China Eastern Airlines
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- 2550 Hongqiao Road, Hongqiao International Airport
China (People's Republic of)
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- Shanghai Pudong Airport
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China Eastern Airlines
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China United Airlines
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Shanghai-based China Eastern Airlines is one of China's 'big three' state-owned airlines, with hubs at Shanghai's Pudong and Hongqiao airports, as well as Kunming Airport in southwest China. The airline operates a fleet of Airbus, Boeing, Embraer and Bombardier aircraft to support an extensive network, serving over 350 domestic routes and 40 international destinations, including cities in Australia, Europe, Korea, Japan, North America and Southeast Asia. China Eastern merged with Shanghai Airlines in 2010 and joined China Southern in the SkyTeam Alliance in Jun-2011.
Location of China Eastern Airlines main hub (Shanghai Pudong Airport)
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2,701 total articles
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Asia’s largest airline, China Southern Airlines, is entering the home stretch of an ambitious strategy to boost its international network and shift reliance away from its domestic market. The largest of China’s major carriers, China Southern sees its 2014 launch to Frankfurt and New York as capping off a network that has grown rapidly in Australia, as well as adding London.
International RPKs comprised 20% of China Southern’s network in 2013 for the first time, up from 14% in 2010. International revenue has lagged, comprising 17% of 2013’s passenger revenue, up from 13% in 2010. This is not entirely a success story. Its A380s do not have enough markets to reach. Sustainability lags, and China Southern’s growth has often created over-capacity.
This is recognised by Chairman Si Xianmin, who has pledged to bed down markets and add more partnerships, including outside of its SkyTeam alliance, following a deal with Qantas. But China Southern’s eyes are still very much on long term success and not immediate results. As Mr Si said, “If you want to look into the future, look to the long-term.”
The largest unserved trans-Pacific route by many accounts is between a well known city – New York – and one few have heard of: Fuzhou in China's Fujian province. The unexpected destination may have a low profile but is rich in history: Fujian people are known for their migratory habits and comprise large parts of the overseas Chinese diaspora, where they have created economic activity, from Chinese restaurants to bus services. Besides Chinatown, New York City even has a "Little Fuzhou". Ties remain strong, and in Mar-2013 there were an estimated 201 people travelling from Fuzhou to New York City each day, according to Amadeus Air Traffic.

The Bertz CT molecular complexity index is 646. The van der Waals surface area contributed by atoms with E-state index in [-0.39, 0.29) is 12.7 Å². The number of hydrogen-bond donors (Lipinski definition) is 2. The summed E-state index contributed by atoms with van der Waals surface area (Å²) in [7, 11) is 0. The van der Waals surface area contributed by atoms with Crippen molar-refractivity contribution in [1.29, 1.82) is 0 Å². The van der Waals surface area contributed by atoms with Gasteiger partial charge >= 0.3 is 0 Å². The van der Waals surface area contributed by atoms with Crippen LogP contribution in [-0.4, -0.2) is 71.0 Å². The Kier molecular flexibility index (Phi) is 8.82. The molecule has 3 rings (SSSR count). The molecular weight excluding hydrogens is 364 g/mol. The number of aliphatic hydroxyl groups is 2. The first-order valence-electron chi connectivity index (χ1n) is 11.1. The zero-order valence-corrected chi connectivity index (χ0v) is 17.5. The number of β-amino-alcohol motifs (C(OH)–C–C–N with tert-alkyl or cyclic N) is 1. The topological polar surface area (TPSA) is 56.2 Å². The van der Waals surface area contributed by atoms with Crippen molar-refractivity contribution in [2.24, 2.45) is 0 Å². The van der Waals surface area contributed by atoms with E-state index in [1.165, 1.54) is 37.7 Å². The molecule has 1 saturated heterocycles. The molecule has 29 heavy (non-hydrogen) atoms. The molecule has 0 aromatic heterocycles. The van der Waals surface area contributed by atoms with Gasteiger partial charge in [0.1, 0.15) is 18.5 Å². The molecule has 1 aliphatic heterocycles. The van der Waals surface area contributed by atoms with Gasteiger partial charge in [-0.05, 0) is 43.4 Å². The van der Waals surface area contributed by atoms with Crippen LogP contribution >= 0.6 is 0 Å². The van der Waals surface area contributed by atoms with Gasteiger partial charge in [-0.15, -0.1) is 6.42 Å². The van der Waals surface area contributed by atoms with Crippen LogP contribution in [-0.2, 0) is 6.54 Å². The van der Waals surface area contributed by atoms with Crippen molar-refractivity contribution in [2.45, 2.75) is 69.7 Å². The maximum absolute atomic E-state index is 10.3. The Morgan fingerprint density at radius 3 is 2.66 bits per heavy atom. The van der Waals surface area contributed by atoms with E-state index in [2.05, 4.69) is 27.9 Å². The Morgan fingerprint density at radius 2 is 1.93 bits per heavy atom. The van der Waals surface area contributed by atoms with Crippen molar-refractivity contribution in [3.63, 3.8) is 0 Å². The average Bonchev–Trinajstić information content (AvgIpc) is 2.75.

All of this traffic moves via intermediate hubs, but in the near future Xiamen Airlines could consider deploying its forthcoming 787 Dreamliners on the Fuzhou-New York route. Xiamen would take some beyond traffic, but would make inroads in the point-to-point Fuzhou-New York market. That would be to the detriment of Cathay Pacific, the largest carrier between the two cities, as well as China Eastern and Air China, which are also the main operators on the market.
However, Xiamen Airlines may not find it as easy as that: Fuzhou-New York is a heavy VFR market that lacks premium yields to sustain the non-stop service. But Fuzhou-New York may be the most promising long-haul route for Xiamen Airlines' 787s. Xiamen Airlines is primarily a domestic carrier and China's most consistently profitable carrier. It is rightfully hesitant to embark on long-haul operations that are being encouraged and pushed by the government and it will not help that some members of Xiamen's recently-joined SkyTeam alliance are apparently giving the carrier a cool reception.
North Asia will gain three new 777-300ER operators in 2014, boosting the number of 777-300ER operators in North Asia to nine. Deliveries in 2014 to China Airlines, China Eastern and China Southern will, for the first time, see the majority of North Asia's long-haul operators use the 777-300ER, mainly to North America but also to Europe. While the aircraft may be used similarly, their genesis, configurations and implications are different. China Airlines will catch up to EVA Air and replace 747-400s with the 777-300ER, allowing for moderate growth.
China Eastern will replace A340-600s with 777-300ERs and then conduct large long-haul growth, which it originally intended to do with now-cancelled 787s. China Southern will use its 777-300ERs to fill a capacity white spot in its fleet between A330/787 and the A380, evidenced by using the 777-300ER to open a new service to New York JFK.